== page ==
I was showing a visitor from Holland to his room when he stopped suddenly, looked up towards the trees with a shocked expression, and asked, “What’s that?”
It took me a few seconds to realise that he was referring to the ear-splitting shrill screech of a cicada. At this time of the year, this sound is so common to us that we hardly even notice it!
The noise, I explained, was just from an insect, a bug called a cicada – then realised that I had no further information to give. I was quite ashamed, considering that I’ve lived with the summer song of the cicada for over six decades. Thank you Google – next time I can provide a lot of interesting detail.
First of all, unlike the case with most insects, the cicada’s song doesn’t come from clicking their wings or rubbing their legs together. Only the male cicada makes this sound and it’s his call to attract a mate. He produces his song with drum-like organs in his abdomen called tymbals. The tymbals are made up of a series of membranes which are pulled in and out by small muscles so rapidly that it becomes one continuous sound, while his hollow-body serves as a soundbox.
The shrill call of the cicada can reach up to 108 decibels or more – a level which can produce a noise-induced hearing loss in humans after extended exposure. No wonder that, while sending out his mating call, the male cicada can disable his tympana – the structure which cicadas use to detect sound.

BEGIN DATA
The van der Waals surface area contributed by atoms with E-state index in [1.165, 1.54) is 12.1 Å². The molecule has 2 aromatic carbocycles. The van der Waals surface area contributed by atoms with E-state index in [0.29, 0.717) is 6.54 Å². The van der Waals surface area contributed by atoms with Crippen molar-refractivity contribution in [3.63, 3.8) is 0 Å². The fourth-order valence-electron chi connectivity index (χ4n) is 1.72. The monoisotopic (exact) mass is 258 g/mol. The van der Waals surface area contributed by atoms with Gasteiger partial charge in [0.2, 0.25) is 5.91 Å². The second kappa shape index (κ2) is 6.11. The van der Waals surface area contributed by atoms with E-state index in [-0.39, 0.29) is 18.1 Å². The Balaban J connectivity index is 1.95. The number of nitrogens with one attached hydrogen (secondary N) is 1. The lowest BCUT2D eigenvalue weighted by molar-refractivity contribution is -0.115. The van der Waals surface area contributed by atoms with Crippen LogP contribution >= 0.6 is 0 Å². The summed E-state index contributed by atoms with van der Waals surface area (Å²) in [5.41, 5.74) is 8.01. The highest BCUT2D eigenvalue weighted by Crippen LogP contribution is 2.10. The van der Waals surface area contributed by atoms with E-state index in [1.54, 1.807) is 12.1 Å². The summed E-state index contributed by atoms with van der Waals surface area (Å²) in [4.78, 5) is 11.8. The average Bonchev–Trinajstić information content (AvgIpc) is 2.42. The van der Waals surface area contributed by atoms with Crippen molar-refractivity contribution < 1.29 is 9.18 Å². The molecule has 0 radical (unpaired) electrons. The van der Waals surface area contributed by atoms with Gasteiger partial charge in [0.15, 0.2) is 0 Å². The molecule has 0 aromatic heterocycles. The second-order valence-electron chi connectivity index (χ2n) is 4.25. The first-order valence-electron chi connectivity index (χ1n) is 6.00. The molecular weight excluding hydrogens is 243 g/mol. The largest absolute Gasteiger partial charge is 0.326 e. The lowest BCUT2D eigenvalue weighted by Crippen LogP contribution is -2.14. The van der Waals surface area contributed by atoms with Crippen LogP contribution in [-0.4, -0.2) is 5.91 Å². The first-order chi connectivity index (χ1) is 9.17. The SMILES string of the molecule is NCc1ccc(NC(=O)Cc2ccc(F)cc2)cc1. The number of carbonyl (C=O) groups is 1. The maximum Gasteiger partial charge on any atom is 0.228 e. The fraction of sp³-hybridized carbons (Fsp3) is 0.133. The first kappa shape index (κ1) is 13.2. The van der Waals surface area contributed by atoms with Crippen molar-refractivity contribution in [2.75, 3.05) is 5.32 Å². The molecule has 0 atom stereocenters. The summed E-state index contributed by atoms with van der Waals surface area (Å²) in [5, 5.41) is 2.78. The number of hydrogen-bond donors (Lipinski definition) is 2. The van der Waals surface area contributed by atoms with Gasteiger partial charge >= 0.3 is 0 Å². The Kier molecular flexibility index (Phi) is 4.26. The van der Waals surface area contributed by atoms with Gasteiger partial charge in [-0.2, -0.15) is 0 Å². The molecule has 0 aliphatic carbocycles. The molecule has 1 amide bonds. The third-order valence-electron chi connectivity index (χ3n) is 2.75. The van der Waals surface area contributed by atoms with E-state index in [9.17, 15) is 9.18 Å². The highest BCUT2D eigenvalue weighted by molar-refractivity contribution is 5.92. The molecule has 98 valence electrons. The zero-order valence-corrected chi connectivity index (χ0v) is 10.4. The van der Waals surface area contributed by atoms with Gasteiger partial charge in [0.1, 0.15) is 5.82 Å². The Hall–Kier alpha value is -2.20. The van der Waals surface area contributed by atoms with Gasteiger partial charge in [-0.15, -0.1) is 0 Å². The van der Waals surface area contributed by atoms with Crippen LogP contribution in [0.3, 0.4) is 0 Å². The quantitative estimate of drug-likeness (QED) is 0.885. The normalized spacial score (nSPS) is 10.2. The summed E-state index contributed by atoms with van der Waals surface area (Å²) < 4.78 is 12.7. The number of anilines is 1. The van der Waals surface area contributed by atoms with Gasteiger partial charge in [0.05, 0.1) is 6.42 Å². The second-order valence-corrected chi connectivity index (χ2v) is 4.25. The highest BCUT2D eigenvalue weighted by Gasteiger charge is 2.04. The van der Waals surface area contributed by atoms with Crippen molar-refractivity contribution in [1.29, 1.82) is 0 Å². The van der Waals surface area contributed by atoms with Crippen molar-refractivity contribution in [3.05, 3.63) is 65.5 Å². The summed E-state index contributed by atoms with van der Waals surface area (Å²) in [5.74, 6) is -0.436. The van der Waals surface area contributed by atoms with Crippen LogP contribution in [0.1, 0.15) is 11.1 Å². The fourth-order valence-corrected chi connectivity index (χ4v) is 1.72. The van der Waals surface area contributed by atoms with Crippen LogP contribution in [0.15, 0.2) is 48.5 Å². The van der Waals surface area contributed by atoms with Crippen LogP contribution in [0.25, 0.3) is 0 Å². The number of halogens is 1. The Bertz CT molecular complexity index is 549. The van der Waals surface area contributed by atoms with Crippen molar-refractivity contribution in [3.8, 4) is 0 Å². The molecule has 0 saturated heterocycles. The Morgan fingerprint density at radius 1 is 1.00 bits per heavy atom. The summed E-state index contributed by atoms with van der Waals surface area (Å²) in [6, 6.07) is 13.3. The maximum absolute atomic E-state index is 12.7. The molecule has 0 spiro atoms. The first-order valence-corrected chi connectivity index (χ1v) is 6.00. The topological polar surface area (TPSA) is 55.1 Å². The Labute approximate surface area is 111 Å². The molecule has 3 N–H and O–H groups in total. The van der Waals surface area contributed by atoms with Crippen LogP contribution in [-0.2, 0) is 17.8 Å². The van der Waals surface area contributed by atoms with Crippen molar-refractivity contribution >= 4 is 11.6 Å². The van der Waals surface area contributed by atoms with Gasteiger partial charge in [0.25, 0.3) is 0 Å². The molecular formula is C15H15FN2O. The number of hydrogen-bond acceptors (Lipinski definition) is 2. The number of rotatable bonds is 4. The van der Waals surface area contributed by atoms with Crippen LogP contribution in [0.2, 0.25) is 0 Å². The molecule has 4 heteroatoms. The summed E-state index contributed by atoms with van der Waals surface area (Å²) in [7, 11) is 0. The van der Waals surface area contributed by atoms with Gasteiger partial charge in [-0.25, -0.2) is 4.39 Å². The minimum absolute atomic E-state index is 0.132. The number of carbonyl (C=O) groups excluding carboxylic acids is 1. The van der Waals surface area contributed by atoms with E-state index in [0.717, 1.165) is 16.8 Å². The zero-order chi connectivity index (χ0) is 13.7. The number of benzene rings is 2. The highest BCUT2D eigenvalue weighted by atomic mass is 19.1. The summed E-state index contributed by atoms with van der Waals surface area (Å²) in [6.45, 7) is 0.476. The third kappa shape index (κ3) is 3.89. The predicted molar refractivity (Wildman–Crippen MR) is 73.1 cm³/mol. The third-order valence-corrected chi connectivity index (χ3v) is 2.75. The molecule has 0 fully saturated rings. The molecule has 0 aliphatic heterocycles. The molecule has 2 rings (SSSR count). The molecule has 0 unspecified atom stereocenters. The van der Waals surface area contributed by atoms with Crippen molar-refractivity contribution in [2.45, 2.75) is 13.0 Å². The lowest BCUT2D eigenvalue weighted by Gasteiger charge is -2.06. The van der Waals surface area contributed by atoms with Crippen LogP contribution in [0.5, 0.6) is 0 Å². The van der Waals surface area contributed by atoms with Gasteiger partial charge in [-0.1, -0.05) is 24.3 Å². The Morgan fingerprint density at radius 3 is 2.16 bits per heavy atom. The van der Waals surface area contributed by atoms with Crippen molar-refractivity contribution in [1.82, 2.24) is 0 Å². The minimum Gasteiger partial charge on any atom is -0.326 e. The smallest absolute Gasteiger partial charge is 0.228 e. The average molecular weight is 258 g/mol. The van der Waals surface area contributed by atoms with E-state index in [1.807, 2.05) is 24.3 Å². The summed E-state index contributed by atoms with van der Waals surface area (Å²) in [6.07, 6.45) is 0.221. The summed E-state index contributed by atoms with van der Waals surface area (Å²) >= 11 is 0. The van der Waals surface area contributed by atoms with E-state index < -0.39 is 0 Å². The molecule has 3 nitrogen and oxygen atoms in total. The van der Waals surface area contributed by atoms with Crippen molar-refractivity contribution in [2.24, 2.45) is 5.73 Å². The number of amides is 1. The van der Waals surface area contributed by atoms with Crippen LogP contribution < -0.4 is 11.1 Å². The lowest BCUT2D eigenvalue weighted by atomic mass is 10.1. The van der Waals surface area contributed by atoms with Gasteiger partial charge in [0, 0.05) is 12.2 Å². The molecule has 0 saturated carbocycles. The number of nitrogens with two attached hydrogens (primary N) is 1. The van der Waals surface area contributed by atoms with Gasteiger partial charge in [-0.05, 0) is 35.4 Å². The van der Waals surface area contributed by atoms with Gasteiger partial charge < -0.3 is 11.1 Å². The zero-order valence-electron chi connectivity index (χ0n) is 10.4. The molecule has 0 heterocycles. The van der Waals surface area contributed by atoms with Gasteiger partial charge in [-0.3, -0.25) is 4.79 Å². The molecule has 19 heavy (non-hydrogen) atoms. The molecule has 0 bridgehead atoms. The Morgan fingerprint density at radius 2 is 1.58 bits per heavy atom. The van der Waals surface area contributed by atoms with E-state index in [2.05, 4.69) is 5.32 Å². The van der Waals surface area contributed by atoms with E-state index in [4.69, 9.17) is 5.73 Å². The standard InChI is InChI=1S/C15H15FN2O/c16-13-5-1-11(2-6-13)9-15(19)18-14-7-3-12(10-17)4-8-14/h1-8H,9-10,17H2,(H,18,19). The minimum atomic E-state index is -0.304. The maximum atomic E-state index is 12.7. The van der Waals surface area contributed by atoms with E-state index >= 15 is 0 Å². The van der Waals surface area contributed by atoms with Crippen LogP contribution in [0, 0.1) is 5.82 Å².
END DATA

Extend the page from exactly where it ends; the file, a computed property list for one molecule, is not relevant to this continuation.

Cicadas may be mistaken for a moth or cricket but they belong to the Hemiptera, or true bug, family – at least that part I got right inadvertently. They are quite large insects, with most species varying between 2cm to 5cm in length. They also vary in colour. Some are quite colourful while others are plain brown, which serves as camouflage in the trees where they live. There are over 3000 species across the world and around 150 different species have been identified in South Africa.
Cicada larvae are low in fat and high in protein, making for a healthy snack. Mostly for animals, but you might want to add them to your next stir-fry dish – like many other people around the world.
Caption: Palypleura Haglundi (orange wing cidada)
Image attribution: Bernard DUPONT from FRANCE, CC BY-SA 2.0 via Wikimedia Commons